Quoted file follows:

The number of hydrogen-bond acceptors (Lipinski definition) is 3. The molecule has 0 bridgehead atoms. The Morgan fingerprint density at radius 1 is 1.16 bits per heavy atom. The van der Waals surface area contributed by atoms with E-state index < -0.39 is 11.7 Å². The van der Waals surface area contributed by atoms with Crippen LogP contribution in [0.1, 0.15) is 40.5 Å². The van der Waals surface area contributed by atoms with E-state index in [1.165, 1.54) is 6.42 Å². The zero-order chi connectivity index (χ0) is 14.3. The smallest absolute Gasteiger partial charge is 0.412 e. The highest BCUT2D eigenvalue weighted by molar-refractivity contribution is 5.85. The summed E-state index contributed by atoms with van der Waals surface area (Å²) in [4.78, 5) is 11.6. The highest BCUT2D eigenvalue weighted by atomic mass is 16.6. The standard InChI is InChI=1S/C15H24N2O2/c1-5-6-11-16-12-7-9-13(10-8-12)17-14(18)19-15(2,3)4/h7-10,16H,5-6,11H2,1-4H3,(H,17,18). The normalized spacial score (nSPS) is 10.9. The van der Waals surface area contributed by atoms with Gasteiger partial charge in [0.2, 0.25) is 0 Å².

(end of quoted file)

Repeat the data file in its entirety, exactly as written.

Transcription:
The number of hydrogen-bond acceptors (Lipinski definition) is 3. The molecule has 0 bridgehead atoms. The Morgan fingerprint density at radius 1 is 1.16 bits per heavy atom. The van der Waals surface area contributed by atoms with E-state index < -0.39 is 11.7 Å². The van der Waals surface area contributed by atoms with Crippen LogP contribution in [0.1, 0.15) is 40.5 Å². The van der Waals surface area contributed by atoms with E-state index in [1.165, 1.54) is 6.42 Å². The zero-order chi connectivity index (χ0) is 14.3. The smallest absolute Gasteiger partial charge is 0.412 e. The highest BCUT2D eigenvalue weighted by molar-refractivity contribution is 5.85. The summed E-state index contributed by atoms with van der Waals surface area (Å²) in [4.78, 5) is 11.6. The highest BCUT2D eigenvalue weighted by atomic mass is 16.6. The standard InChI is InChI=1S/C15H24N2O2/c1-5-6-11-16-12-7-9-13(10-8-12)17-14(18)19-15(2,3)4/h7-10,16H,5-6,11H2,1-4H3,(H,17,18). The normalized spacial score (nSPS) is 10.9. The van der Waals surface area contributed by atoms with Gasteiger partial charge in [0.2, 0.25) is 0 Å².